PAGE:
Step 10: Lamps and bulbs.

Mount the lamp sockets, tighten the screws. Install the light bulbs. These test bulbs were incandescent. Other more energy sensible light bulbs could be used.

Check your wiring. Once you are sure about the 110V AC connections, attach the USB cable to the U451 and your PC. Plug the AC plug into an outlet.

<p>Just a heads up. The plastic covers used are intended to be flush mounted against a wall since they aren't structural. For exposed boxes you need the metal covers that don't extend past the junction boxes themselves. </p>
wHi, what woudl I need if i wanted to control 4 lights?? <br>
who is the person that make that device <br>
Relays are noisy (both audible and on the power lines), have a high fail rate if loading with substantial current and are slow. Solid State relays are much better - http://sparky3489.webs.com/pcinterfaceproject.htm<br><br>Go with a DLP-IO8 which is an 8-channel Data Acquisition board by DLP Design
what sholud i use if i want 220 v??
Here No steps are given about how to connect this with computer? Can you explain this!!!!!!!!!!!!!
How much power can you put through the board?
The U451 is limited to about 2 amps at 110V. So at most each relay could control about 200 watts.
then why does the usbmicron site say the relays are rated to 125v 10 amps ??
From their website:<br> <em>PCB trace widths limit the connections to the relays to about two amps - this should not be exceeded.</em><br> <br> The board is what's limiting it, not the relays.&nbsp;Probably&nbsp;not that hard to work around if necessary.
My general knowledge of relays tells me that the 120v side is the side being switched on and off by the relay- essentially making it the same as the standard single pole switch in your house. And if those relay contacts are rated at 10 amps, they should be able to handle around 10 amps. The relays in components are typically purchased from other manufacturers and integrated into products by the electronics manufacturers. When they say differently about the connection to the relays being limited to 2 amps and are talking about the pcb, the 120v connection to the relays has some pcb trace going out to a separate terminal block- and that is true in this case (which would be a not-so-smart way to design a relay because it creates confusion about ratings, limits uses, and it could be done with terminals integrated into the relay to avoid all of this! ). In that case, a direct soldering of your wires to those contacts bypassing that pcb connection should suffice as described by author in comment below. Good luck, have fun, void your warranties, and BE CAREFUL! Don't hurt (enter your name here)!
A reasonable work around is to use a heavy gauge wire to connect to the soldered relay connections on the bottom of the U451 USB relay board (in pictures above). You make direct heavy connections to the relays themselves to overcome the limits of the printed circuit board.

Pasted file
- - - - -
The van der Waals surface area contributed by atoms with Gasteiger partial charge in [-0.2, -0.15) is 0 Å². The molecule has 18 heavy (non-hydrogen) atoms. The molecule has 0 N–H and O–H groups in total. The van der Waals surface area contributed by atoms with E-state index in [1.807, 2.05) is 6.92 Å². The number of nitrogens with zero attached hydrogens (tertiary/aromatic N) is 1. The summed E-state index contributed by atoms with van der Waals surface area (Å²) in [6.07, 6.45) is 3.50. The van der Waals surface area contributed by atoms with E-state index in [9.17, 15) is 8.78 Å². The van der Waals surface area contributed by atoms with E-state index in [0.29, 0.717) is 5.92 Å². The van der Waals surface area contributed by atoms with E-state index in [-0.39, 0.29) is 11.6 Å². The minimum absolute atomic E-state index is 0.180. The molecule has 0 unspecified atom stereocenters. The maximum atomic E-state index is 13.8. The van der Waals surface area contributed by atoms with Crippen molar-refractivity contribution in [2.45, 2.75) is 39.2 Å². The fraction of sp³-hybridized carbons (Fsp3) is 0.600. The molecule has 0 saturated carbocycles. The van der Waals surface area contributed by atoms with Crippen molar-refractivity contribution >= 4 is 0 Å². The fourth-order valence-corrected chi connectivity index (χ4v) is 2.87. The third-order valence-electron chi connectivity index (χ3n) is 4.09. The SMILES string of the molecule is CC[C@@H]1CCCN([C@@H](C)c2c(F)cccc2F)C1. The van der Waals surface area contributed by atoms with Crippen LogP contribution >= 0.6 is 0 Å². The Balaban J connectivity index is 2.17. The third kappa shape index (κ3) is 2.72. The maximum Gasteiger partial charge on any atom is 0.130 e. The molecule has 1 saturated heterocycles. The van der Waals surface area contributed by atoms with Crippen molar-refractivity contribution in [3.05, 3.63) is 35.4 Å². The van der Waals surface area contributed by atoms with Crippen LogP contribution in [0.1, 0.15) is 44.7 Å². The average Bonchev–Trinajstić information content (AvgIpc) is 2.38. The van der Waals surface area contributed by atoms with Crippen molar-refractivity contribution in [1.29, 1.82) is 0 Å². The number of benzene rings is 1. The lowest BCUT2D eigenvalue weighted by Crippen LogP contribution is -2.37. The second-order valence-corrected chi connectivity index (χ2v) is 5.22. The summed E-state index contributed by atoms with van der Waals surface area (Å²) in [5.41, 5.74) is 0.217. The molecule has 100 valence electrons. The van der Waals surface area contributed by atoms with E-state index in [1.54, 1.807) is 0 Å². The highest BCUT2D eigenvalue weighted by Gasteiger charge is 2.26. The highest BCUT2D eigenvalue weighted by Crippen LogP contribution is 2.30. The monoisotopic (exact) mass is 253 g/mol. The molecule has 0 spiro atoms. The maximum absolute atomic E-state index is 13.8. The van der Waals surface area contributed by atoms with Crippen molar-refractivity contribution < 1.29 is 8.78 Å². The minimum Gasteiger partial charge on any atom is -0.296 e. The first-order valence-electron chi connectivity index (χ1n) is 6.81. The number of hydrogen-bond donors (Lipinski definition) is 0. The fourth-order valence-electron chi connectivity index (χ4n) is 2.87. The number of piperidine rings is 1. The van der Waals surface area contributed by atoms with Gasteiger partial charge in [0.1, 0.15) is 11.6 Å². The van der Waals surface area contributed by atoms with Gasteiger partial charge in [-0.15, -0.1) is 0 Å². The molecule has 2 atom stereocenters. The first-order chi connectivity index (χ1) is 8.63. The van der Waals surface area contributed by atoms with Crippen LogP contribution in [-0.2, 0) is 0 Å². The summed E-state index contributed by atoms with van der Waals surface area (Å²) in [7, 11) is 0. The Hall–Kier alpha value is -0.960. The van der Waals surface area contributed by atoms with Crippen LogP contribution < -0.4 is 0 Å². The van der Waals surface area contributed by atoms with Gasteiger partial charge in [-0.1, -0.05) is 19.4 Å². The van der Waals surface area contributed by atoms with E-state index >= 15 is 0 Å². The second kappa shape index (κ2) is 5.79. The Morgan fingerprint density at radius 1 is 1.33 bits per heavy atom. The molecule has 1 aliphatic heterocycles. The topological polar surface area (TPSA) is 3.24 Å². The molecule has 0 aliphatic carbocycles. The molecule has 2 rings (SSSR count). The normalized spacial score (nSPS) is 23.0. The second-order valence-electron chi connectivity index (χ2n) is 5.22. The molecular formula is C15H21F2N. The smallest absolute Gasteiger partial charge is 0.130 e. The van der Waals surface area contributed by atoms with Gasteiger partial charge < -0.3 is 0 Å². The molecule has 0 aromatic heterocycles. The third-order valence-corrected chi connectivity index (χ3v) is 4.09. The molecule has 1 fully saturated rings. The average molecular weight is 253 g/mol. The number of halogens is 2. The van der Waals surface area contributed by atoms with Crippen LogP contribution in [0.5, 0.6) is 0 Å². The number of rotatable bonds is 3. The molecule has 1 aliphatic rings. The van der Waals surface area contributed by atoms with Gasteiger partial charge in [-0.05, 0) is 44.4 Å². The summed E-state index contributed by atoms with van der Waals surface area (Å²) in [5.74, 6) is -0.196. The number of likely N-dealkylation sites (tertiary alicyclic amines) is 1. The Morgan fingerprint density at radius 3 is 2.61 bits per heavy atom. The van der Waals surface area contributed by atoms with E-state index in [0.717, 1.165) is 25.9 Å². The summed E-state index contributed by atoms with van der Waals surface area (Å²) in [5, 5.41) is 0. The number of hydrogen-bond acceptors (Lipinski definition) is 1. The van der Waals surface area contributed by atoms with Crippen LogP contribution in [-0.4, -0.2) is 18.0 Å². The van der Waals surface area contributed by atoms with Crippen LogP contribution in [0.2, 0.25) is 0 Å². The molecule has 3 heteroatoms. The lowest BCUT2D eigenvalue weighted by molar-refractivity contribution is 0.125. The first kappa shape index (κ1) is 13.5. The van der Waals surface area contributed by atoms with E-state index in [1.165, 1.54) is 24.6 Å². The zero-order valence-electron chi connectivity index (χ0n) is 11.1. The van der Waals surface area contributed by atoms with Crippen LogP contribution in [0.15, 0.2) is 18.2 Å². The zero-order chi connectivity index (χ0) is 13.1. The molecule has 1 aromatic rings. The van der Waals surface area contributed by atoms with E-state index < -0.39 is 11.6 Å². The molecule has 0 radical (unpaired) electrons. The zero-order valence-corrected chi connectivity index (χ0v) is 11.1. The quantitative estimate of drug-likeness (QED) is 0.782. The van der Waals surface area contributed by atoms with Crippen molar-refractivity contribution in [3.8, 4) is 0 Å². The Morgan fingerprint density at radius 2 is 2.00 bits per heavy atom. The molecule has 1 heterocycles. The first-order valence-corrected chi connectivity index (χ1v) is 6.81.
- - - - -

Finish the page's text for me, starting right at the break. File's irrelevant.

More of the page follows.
Very nice instructable.<br> <br> Similar to mine at:<br> <a href="http://www.instructables.com/id/Yet-Another-Arduino-110v-Power Controller/">http://www.instructables.com/id/Yet-Another-Arduino-110v-Power Controller/</a><br> <br> Mine does not use a relay board, so it is not for the faint of heart :-)<br> <br> <br> Best Wishes
sry for the broken link: <br>http://www.instructables.com/id/Yet-Another-Arduino-110v-Power-Controller/
How do u add the USBm.dll and the program to the U451?
What are you asking? The program and the DLL don't get &quot;added&quot; to the U541 - the program runs on a PC.
From where can we download the software robot ide??
<br> RobotBASIC comes from <a href="http://www.robotbasic.org" rel="nofollow">http://www.robotbasic.org</a><br>
Awesome! This might be interesting to you: we created an inverse of this idea where you can use the A/C device to control the computer. Some documentation here: http://itp.nyu.edu/~sz590/blog/2010/05/23/api-for-the-world/
Hey nice!! Can you think of a way to add current load monitoring to this... It would be cool to be able to create software to mon current load and control lighting and other circuits based on time of day and power consumption??? Any thoughts would be appreciated!
You can build your own current sensor with this instructable: http://www.instructables.com/id/2-Carabiner-split-core-AC-transducer/.
Where can I buy one of these controllers? I cant find out lol
<a href="http://www.usbmicro.com" rel="nofollow">http://www.usbmicro.com</a> makes them<br> <br> <a href="http://www.circuitgizmos.com" rel="nofollow">http://www.circuitgizmos.com</a><br> <a href="http://www.dontronics.com" rel="nofollow">http://www.dontronics.com</a><br> <a href="http://strandcontrol.com" rel="nofollow">http://strandcontrol.com</a><br> ... sells them.
I could see hooking a few house lights up to a system like this, and when I'm on vacation, use RDP to remote into my home server, turn lights on/off to make people think house is occupied, or wire to a garage door opener and remotely open it from anywhere I have internet....so many fun possibilities!!!
Nice instructable, I voted for it and for your other instructable &quot;eMail Light: LEDs show new e-mail&quot;. I finally bought the U451 and am waiting for it to arrive.
I just made the plug version of this project a few days ago after seeing this instructable. It is awesome. I've tried it with some lights in my house as well as a fan a sander and a metal polisher. It's very cool to turn on and off devices using your computer. I will post a few pics of it later.
That is great to hear! I'm glad that this instructable has helped you - I look forward to your pictures.